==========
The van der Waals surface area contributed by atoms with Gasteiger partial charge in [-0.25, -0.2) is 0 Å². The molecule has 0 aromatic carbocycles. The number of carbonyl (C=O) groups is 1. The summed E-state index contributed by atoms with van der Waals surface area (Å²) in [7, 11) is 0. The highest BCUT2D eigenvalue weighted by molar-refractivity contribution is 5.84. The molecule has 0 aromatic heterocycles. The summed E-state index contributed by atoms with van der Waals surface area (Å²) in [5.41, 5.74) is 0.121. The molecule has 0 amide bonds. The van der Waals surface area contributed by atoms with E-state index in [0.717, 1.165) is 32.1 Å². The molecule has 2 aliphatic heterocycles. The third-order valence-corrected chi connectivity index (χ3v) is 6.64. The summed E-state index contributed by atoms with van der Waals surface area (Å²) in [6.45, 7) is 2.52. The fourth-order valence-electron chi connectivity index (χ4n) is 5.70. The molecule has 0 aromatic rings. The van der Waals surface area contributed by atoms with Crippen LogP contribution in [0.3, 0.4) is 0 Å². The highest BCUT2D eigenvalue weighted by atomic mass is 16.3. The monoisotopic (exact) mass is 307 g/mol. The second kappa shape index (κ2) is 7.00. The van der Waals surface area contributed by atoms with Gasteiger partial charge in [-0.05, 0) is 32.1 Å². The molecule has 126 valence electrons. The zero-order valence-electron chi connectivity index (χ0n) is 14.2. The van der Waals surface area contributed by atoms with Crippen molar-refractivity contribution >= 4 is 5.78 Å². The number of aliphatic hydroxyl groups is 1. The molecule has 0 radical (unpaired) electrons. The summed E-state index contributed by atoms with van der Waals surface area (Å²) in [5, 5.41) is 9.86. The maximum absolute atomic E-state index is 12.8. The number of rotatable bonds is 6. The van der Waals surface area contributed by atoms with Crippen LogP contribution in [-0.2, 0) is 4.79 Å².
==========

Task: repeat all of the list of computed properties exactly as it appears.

The van der Waals surface area contributed by atoms with Gasteiger partial charge in [-0.25, -0.2) is 0 Å². The molecule has 0 aromatic carbocycles. The number of carbonyl (C=O) groups is 1. The summed E-state index contributed by atoms with van der Waals surface area (Å²) in [7, 11) is 0. The highest BCUT2D eigenvalue weighted by molar-refractivity contribution is 5.84. The molecule has 0 aromatic heterocycles. The summed E-state index contributed by atoms with van der Waals surface area (Å²) in [5.41, 5.74) is 0.121. The molecule has 0 amide bonds. The van der Waals surface area contributed by atoms with E-state index in [0.717, 1.165) is 32.1 Å². The molecule has 2 aliphatic heterocycles. The third-order valence-corrected chi connectivity index (χ3v) is 6.64. The summed E-state index contributed by atoms with van der Waals surface area (Å²) in [6.45, 7) is 2.52. The fourth-order valence-electron chi connectivity index (χ4n) is 5.70. The molecule has 0 aromatic rings. The van der Waals surface area contributed by atoms with Crippen LogP contribution in [0.3, 0.4) is 0 Å². The highest BCUT2D eigenvalue weighted by atomic mass is 16.3. The monoisotopic (exact) mass is 307 g/mol. The second kappa shape index (κ2) is 7.00. The van der Waals surface area contributed by atoms with Gasteiger partial charge in [-0.05, 0) is 32.1 Å². The molecule has 126 valence electrons. The zero-order valence-electron chi connectivity index (χ0n) is 14.2. The van der Waals surface area contributed by atoms with Crippen molar-refractivity contribution >= 4 is 5.78 Å². The number of aliphatic hydroxyl groups is 1. The molecule has 0 radical (unpaired) electrons. The summed E-state index contributed by atoms with van der Waals surface area (Å²) in [5, 5.41) is 9.86. The maximum absolute atomic E-state index is 12.8. The number of rotatable bonds is 6. The van der Waals surface area contributed by atoms with Crippen LogP contribution in [-0.2, 0) is 4.79 Å².